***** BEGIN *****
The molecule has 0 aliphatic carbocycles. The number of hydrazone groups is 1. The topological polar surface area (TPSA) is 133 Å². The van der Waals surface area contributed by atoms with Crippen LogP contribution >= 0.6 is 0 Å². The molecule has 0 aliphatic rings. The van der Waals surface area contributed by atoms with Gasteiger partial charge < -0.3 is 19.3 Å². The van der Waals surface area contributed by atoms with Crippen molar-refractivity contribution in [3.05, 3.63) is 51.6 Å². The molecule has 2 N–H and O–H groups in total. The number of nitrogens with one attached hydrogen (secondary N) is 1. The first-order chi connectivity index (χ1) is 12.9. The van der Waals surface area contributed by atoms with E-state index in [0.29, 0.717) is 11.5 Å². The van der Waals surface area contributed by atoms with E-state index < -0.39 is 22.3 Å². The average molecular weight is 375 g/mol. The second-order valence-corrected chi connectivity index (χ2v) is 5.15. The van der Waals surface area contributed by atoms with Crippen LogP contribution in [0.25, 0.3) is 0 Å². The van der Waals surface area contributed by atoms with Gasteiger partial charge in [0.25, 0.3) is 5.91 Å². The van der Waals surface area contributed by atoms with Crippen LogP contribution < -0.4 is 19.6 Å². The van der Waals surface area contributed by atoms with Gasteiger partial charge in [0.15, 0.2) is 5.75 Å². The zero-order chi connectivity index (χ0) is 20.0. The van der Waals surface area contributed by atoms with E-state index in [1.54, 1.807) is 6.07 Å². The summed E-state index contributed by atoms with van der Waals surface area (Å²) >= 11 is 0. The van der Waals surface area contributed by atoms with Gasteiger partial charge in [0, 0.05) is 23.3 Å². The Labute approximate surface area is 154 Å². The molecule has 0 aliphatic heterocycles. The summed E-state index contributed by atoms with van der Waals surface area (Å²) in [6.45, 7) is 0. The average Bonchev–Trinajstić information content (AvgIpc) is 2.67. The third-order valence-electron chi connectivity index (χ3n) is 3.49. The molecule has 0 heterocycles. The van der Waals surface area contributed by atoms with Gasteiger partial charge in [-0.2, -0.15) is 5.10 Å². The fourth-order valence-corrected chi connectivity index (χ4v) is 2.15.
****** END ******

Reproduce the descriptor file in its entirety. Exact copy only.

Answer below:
The molecule has 0 aliphatic carbocycles. The number of hydrazone groups is 1. The topological polar surface area (TPSA) is 133 Å². The van der Waals surface area contributed by atoms with Crippen LogP contribution >= 0.6 is 0 Å². The molecule has 0 aliphatic rings. The van der Waals surface area contributed by atoms with Gasteiger partial charge < -0.3 is 19.3 Å². The van der Waals surface area contributed by atoms with Crippen molar-refractivity contribution in [3.05, 3.63) is 51.6 Å². The molecule has 2 N–H and O–H groups in total. The number of nitrogens with one attached hydrogen (secondary N) is 1. The first-order chi connectivity index (χ1) is 12.9. The van der Waals surface area contributed by atoms with E-state index in [0.29, 0.717) is 11.5 Å². The van der Waals surface area contributed by atoms with E-state index < -0.39 is 22.3 Å². The average molecular weight is 375 g/mol. The second-order valence-corrected chi connectivity index (χ2v) is 5.15. The van der Waals surface area contributed by atoms with Crippen LogP contribution in [0.25, 0.3) is 0 Å². The van der Waals surface area contributed by atoms with Gasteiger partial charge in [0.25, 0.3) is 5.91 Å². The van der Waals surface area contributed by atoms with Crippen LogP contribution < -0.4 is 19.6 Å². The van der Waals surface area contributed by atoms with Gasteiger partial charge in [0.15, 0.2) is 5.75 Å². The zero-order chi connectivity index (χ0) is 20.0. The van der Waals surface area contributed by atoms with E-state index in [1.54, 1.807) is 6.07 Å². The summed E-state index contributed by atoms with van der Waals surface area (Å²) >= 11 is 0. The van der Waals surface area contributed by atoms with Gasteiger partial charge in [0, 0.05) is 23.3 Å². The Labute approximate surface area is 154 Å². The molecule has 0 aliphatic heterocycles. The summed E-state index contributed by atoms with van der Waals surface area (Å²) in [6.45, 7) is 0. The average Bonchev–Trinajstić information content (AvgIpc) is 2.67. The third-order valence-electron chi connectivity index (χ3n) is 3.49. The molecule has 0 heterocycles. The van der Waals surface area contributed by atoms with Gasteiger partial charge in [-0.2, -0.15) is 5.10 Å². The fourth-order valence-corrected chi connectivity index (χ4v) is 2.15.